Following a proposal by the European Parliament to finally do away with Golden Visas – offered by several European countries but seen as carrying ‘too many risks of corruption – the Portuguese branch of Transparency International has won its bid to force the government to reveal ‘hidden information’.
TI has been gunning for details that the ministry of interior administration has resisted giving for months (click here).
But now that its complaint to CADA, the commission for access to administrative data, has been upheld, TI hopes it will finally get the information it is hoping for.
Explains Susana Coroado, the group’s vice-president: “The minister of internal administration has refused to answer what has been demanded by citizens, and this policy of hiding data makes us suspect the integrity of the golden visa system even more.
“It’s time to stop running, and put the cards on the table. He who has nothing to hide, has nothing to fear…”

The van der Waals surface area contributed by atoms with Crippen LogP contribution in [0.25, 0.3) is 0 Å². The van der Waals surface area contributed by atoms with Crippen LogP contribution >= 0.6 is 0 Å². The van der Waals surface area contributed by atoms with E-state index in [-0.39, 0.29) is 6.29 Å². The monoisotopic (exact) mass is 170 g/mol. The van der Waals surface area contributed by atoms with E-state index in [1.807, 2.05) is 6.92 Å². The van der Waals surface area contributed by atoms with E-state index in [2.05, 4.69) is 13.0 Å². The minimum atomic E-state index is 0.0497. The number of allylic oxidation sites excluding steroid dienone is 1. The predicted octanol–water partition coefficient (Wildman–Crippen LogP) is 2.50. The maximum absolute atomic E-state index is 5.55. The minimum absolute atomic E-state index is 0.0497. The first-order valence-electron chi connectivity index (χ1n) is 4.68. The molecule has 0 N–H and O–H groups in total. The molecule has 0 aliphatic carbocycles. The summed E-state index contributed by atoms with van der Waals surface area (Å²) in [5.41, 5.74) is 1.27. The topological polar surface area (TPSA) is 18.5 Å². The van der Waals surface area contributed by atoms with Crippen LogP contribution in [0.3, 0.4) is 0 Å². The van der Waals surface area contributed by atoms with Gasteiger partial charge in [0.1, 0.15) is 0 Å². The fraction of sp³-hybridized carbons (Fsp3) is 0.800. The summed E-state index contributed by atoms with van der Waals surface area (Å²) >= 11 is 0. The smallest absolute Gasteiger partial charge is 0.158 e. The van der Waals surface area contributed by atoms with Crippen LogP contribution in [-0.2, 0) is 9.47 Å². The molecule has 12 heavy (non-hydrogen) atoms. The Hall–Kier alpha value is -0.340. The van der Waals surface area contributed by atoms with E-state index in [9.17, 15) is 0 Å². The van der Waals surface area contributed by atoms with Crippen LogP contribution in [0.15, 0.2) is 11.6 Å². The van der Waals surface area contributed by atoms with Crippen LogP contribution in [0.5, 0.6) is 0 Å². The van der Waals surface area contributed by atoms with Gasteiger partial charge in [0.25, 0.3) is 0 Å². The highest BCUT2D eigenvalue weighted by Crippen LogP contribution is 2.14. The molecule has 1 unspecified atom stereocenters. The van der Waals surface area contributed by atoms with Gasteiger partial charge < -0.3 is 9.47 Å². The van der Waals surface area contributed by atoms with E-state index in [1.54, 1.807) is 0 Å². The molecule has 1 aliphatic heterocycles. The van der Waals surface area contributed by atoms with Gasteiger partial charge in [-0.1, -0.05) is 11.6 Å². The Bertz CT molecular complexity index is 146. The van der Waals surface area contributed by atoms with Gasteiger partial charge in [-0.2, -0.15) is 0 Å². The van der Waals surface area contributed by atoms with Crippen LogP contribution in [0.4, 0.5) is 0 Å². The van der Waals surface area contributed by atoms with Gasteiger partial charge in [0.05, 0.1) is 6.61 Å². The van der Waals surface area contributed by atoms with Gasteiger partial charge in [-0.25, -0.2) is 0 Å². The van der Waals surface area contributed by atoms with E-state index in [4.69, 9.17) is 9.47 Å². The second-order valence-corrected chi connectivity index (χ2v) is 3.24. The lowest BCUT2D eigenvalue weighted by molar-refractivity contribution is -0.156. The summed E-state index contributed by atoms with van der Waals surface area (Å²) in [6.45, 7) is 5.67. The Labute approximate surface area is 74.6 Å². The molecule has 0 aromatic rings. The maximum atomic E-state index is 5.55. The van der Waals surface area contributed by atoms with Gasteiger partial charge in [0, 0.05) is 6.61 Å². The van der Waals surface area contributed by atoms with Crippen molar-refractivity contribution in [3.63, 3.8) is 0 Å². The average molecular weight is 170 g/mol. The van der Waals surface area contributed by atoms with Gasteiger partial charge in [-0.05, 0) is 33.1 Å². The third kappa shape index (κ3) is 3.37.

CADA’s opinions are not binding however, nor can the commission impose sanctions on entities that don’t comply with its recommendations – so it’s a matter of TI having to stick to its guns.
The task however is definitely becoming ‘easier’, following the European Parliament’s proposal, approved last Tuesday to abolish golden visa regimes altogether.
Say reports, euro MPs have called on Member States to “indicate the name and nationality of individuals to whom residency or citizenship has been conceded under these regimes, as well as the number of refusals, and the reasons for them”.
This is almost exactly what TI has been requesting, though up till now Portugal has stressed that it has no intention of scrapping a regime that has seen billions of euros invested in this country, principally in the form of real estate.
Tweaks to the rules are a possibility, said the government in February, but the regime itself must stay.